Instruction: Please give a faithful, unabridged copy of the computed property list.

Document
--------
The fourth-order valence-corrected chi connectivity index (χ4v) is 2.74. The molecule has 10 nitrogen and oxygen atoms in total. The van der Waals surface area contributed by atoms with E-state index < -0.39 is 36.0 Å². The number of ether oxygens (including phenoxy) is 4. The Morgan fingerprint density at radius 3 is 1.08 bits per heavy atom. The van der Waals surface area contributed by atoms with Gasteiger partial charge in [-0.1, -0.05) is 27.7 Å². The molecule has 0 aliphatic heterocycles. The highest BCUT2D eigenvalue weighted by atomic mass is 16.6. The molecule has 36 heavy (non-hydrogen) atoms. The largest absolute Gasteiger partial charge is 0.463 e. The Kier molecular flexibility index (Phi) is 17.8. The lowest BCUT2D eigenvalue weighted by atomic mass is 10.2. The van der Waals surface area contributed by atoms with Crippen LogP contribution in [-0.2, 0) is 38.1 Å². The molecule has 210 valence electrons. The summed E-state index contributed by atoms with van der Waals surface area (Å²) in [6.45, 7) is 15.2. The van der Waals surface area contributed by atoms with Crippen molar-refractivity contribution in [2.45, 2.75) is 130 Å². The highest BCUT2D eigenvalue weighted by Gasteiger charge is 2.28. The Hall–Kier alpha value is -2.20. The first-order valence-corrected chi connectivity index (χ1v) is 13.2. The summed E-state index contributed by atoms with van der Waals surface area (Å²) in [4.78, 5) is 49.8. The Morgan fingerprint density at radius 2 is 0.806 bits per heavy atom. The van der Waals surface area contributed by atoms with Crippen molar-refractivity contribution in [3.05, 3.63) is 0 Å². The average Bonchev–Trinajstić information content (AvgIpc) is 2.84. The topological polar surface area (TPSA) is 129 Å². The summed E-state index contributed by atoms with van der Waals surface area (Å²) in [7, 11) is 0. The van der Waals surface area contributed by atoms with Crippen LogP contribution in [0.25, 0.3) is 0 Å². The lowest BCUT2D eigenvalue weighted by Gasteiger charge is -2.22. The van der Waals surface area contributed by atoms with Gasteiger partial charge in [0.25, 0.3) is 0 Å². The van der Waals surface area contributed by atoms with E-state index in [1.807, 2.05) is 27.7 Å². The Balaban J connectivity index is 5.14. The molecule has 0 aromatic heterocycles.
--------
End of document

The fourth-order valence-corrected chi connectivity index (χ4v) is 2.74. The molecule has 10 nitrogen and oxygen atoms in total. The van der Waals surface area contributed by atoms with E-state index < -0.39 is 36.0 Å². The number of ether oxygens (including phenoxy) is 4. The Morgan fingerprint density at radius 3 is 1.08 bits per heavy atom. The van der Waals surface area contributed by atoms with Gasteiger partial charge in [-0.1, -0.05) is 27.7 Å². The molecule has 0 aliphatic heterocycles. The highest BCUT2D eigenvalue weighted by atomic mass is 16.6. The molecule has 36 heavy (non-hydrogen) atoms. The largest absolute Gasteiger partial charge is 0.463 e. The Kier molecular flexibility index (Phi) is 17.8. The lowest BCUT2D eigenvalue weighted by atomic mass is 10.2. The van der Waals surface area contributed by atoms with Crippen LogP contribution in [-0.2, 0) is 38.1 Å². The molecule has 210 valence electrons. The summed E-state index contributed by atoms with van der Waals surface area (Å²) in [6.45, 7) is 15.2. The van der Waals surface area contributed by atoms with Crippen molar-refractivity contribution in [2.45, 2.75) is 130 Å². The highest BCUT2D eigenvalue weighted by Gasteiger charge is 2.28. The Hall–Kier alpha value is -2.20. The first-order valence-corrected chi connectivity index (χ1v) is 13.2. The summed E-state index contributed by atoms with van der Waals surface area (Å²) in [4.78, 5) is 49.8. The Morgan fingerprint density at radius 2 is 0.806 bits per heavy atom. The van der Waals surface area contributed by atoms with Crippen molar-refractivity contribution in [3.05, 3.63) is 0 Å². The average Bonchev–Trinajstić information content (AvgIpc) is 2.84. The topological polar surface area (TPSA) is 129 Å². The summed E-state index contributed by atoms with van der Waals surface area (Å²) in [7, 11) is 0. The van der Waals surface area contributed by atoms with Crippen LogP contribution in [0.25, 0.3) is 0 Å². The lowest BCUT2D eigenvalue weighted by Gasteiger charge is -2.22. The van der Waals surface area contributed by atoms with Gasteiger partial charge in [0.25, 0.3) is 0 Å². The van der Waals surface area contributed by atoms with E-state index in [1.807, 2.05) is 27.7 Å². The Balaban J connectivity index is 5.14. The molecule has 0 aromatic heterocycles.